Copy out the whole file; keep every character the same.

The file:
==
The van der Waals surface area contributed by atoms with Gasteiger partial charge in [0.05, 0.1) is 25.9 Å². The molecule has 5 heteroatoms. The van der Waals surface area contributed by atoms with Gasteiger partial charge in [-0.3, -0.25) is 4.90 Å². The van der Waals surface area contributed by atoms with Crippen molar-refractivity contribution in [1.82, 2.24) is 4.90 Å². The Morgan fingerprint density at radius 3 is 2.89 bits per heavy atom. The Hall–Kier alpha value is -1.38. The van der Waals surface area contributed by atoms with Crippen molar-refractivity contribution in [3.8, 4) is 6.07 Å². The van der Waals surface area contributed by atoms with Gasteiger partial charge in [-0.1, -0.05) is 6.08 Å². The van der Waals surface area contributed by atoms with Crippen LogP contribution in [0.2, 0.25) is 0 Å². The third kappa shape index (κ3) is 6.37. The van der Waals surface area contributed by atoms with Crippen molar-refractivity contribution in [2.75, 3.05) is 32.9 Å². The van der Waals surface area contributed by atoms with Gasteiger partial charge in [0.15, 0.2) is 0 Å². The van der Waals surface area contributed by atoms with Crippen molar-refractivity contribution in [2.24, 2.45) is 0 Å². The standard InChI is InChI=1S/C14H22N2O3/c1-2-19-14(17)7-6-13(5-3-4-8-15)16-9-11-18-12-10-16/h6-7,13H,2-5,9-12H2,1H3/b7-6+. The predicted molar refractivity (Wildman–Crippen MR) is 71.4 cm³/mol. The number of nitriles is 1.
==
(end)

The van der Waals surface area contributed by atoms with Gasteiger partial charge in [0.05, 0.1) is 25.9 Å². The molecule has 5 heteroatoms. The van der Waals surface area contributed by atoms with Gasteiger partial charge in [-0.3, -0.25) is 4.90 Å². The van der Waals surface area contributed by atoms with Crippen molar-refractivity contribution in [1.82, 2.24) is 4.90 Å². The Morgan fingerprint density at radius 3 is 2.89 bits per heavy atom. The Hall–Kier alpha value is -1.38. The van der Waals surface area contributed by atoms with Crippen molar-refractivity contribution in [3.8, 4) is 6.07 Å². The van der Waals surface area contributed by atoms with Gasteiger partial charge in [-0.1, -0.05) is 6.08 Å². The van der Waals surface area contributed by atoms with Crippen LogP contribution in [0.2, 0.25) is 0 Å². The third kappa shape index (κ3) is 6.37. The van der Waals surface area contributed by atoms with Crippen molar-refractivity contribution in [2.75, 3.05) is 32.9 Å². The van der Waals surface area contributed by atoms with Gasteiger partial charge in [0.15, 0.2) is 0 Å². The van der Waals surface area contributed by atoms with Crippen molar-refractivity contribution in [2.24, 2.45) is 0 Å². The standard InChI is InChI=1S/C14H22N2O3/c1-2-19-14(17)7-6-13(5-3-4-8-15)16-9-11-18-12-10-16/h6-7,13H,2-5,9-12H2,1H3/b7-6+. The predicted molar refractivity (Wildman–Crippen MR) is 71.4 cm³/mol. The number of nitriles is 1.